Media releases

Issued: 1 August 2023

Last modified: 1 August 2023

The Administrative Appeals Tribunal (AAT) has upheld the Tax Practitioners Board’s (TPB) decision to terminate Ms Jennifer Clifford’s tax agent registration, after she misled the TPB and Australian Taxation Office (ATO) and had significant outstanding tax debts. 

Investigations revealed Ms Clifford made false and misleading statements to the TPB on her renewal application. She stated she did not have any outstanding tax debts, when in fact she knew that she owed the ATO over $145,000 and had no payment plan in place. 

Additionally, she misled the ATO and the TPB by lodging multiple self-managed superannuation fund annual returns without obtaining the required audits. She informed the TPB that she knew there were no auditor’s reports when she lodged the returns, and claimed she only did so to stop the ATO asking why she had not lodged her client’s tax returns.

This case was particularly concerning as Ms Clifford exposed clients to the risk of significant penalties under the Superannuation Industry (Supervision) Act 1993. A tax agent acting honestly and competently would not expose their clients to such a risk.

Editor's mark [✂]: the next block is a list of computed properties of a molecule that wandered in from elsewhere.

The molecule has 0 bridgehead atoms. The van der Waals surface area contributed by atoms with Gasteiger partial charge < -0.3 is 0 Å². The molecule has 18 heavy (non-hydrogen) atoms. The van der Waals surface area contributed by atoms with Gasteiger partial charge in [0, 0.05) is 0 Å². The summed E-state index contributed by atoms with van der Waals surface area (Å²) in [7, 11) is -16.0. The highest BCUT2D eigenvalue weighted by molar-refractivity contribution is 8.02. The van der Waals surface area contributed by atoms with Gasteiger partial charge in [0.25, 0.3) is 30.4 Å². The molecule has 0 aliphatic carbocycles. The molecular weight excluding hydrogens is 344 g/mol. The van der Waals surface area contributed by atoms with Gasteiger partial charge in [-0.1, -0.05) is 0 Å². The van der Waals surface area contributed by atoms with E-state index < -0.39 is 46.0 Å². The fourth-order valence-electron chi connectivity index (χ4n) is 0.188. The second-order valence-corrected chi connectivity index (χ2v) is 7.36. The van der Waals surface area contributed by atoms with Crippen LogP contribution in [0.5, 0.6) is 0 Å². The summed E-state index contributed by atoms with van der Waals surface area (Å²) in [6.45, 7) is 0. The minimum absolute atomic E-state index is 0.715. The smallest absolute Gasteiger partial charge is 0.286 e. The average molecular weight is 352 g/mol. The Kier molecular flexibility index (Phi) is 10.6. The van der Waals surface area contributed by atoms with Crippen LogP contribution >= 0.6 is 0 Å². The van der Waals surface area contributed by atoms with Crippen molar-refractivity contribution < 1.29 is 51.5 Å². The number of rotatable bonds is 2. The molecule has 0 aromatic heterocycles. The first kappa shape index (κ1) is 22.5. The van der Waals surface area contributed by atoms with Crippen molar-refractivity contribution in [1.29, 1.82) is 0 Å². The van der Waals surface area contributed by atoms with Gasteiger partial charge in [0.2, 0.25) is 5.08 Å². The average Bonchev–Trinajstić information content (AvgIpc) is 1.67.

AAT Deputy President (DP) Molloy commented ‘I also take into account the seriousness of the applicant’s conduct including what I consider to be deliberate dishonesty. The applicant has not been open and honest in her evidence before the Tribunal. Her conduct has exposed some of her clients to possible prosecution. Even now she has not remedied some of these matters. I am not satisfied that that this conduct will not be repeated or prolonged. I do not believe the applicant has demonstrated genuine contrition or remorse.’

Accordingly, the AAT determined to terminate the registration of Ms Clifford with a non-application period of 18 months, rather than 2 years as was originally imposed by the TPB. DP Molloy amended the exclusion period to account for the time Ms Clifford had already been deregistered. 

Commenting on the case, Chair of the TPB, Mr Peter de Cure AM, said, ‘Ms Clifford did not prioritise her clients’ interests, she acted dishonestly and demonstrated she was not a fit and proper person to be registered as a tax agent. This type of egregious conduct will not go unnoticed by us. Especially at tax time, this AAT decision is a timely reminder to all tax practitioners who need to act honestly and uphold high professional standards.’ 

‘We have terminated Ms Clifford’s registration to protect the public and to safeguard confidence in the tax and super systems. We are continuing to proactively target these higher-risk tax practitioners who are driving non-compliance.’

To report a dishonest or unregistered tax practitioner, submit a complaint with the TPB.

About the Tax Practitioners Board  

The TPB regulates tax practitioners in order to protect consumers. The TPB aims to assure the community that tax practitioners meet appropriate standards of professional and ethical conduct. Follow us on Twitter, LinkedIn and Facebook